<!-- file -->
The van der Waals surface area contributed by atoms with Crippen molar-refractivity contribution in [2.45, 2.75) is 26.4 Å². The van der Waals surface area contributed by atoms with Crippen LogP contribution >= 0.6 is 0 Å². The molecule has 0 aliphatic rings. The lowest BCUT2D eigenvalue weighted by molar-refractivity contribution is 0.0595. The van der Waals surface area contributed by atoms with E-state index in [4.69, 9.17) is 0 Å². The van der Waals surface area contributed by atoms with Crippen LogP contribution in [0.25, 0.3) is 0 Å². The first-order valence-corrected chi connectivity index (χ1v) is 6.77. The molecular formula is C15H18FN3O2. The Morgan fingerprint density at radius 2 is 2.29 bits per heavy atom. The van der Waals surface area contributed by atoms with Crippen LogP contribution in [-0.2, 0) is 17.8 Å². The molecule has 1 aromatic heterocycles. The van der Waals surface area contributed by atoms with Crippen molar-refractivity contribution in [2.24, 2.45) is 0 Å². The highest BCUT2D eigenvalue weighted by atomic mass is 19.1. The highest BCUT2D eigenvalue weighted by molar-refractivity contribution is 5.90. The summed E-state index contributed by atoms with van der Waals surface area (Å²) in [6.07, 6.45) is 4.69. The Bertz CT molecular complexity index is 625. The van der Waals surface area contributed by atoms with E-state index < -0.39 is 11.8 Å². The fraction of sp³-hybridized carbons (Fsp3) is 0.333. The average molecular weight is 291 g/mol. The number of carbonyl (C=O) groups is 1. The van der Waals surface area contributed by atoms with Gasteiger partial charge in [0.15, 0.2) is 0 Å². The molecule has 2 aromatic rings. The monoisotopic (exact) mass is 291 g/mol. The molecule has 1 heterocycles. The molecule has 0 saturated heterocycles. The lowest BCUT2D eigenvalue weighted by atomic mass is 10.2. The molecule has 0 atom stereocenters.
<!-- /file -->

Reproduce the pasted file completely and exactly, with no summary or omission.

The van der Waals surface area contributed by atoms with Crippen molar-refractivity contribution in [2.45, 2.75) is 26.4 Å². The van der Waals surface area contributed by atoms with Crippen LogP contribution >= 0.6 is 0 Å². The molecule has 0 aliphatic rings. The lowest BCUT2D eigenvalue weighted by molar-refractivity contribution is 0.0595. The van der Waals surface area contributed by atoms with E-state index in [4.69, 9.17) is 0 Å². The van der Waals surface area contributed by atoms with Crippen LogP contribution in [0.25, 0.3) is 0 Å². The first-order valence-corrected chi connectivity index (χ1v) is 6.77. The molecular formula is C15H18FN3O2. The Morgan fingerprint density at radius 2 is 2.29 bits per heavy atom. The van der Waals surface area contributed by atoms with Crippen LogP contribution in [-0.2, 0) is 17.8 Å². The molecule has 1 aromatic heterocycles. The van der Waals surface area contributed by atoms with Crippen molar-refractivity contribution in [2.24, 2.45) is 0 Å². The highest BCUT2D eigenvalue weighted by atomic mass is 19.1. The highest BCUT2D eigenvalue weighted by molar-refractivity contribution is 5.90. The summed E-state index contributed by atoms with van der Waals surface area (Å²) in [6.07, 6.45) is 4.69. The Bertz CT molecular complexity index is 625. The van der Waals surface area contributed by atoms with E-state index < -0.39 is 11.8 Å². The fraction of sp³-hybridized carbons (Fsp3) is 0.333. The average molecular weight is 291 g/mol. The number of carbonyl (C=O) groups is 1. The van der Waals surface area contributed by atoms with Gasteiger partial charge in [0.15, 0.2) is 0 Å². The molecule has 2 aromatic rings. The monoisotopic (exact) mass is 291 g/mol. The molecule has 1 heterocycles. The molecule has 0 saturated heterocycles. The lowest BCUT2D eigenvalue weighted by atomic mass is 10.2. The molecule has 0 atom stereocenters.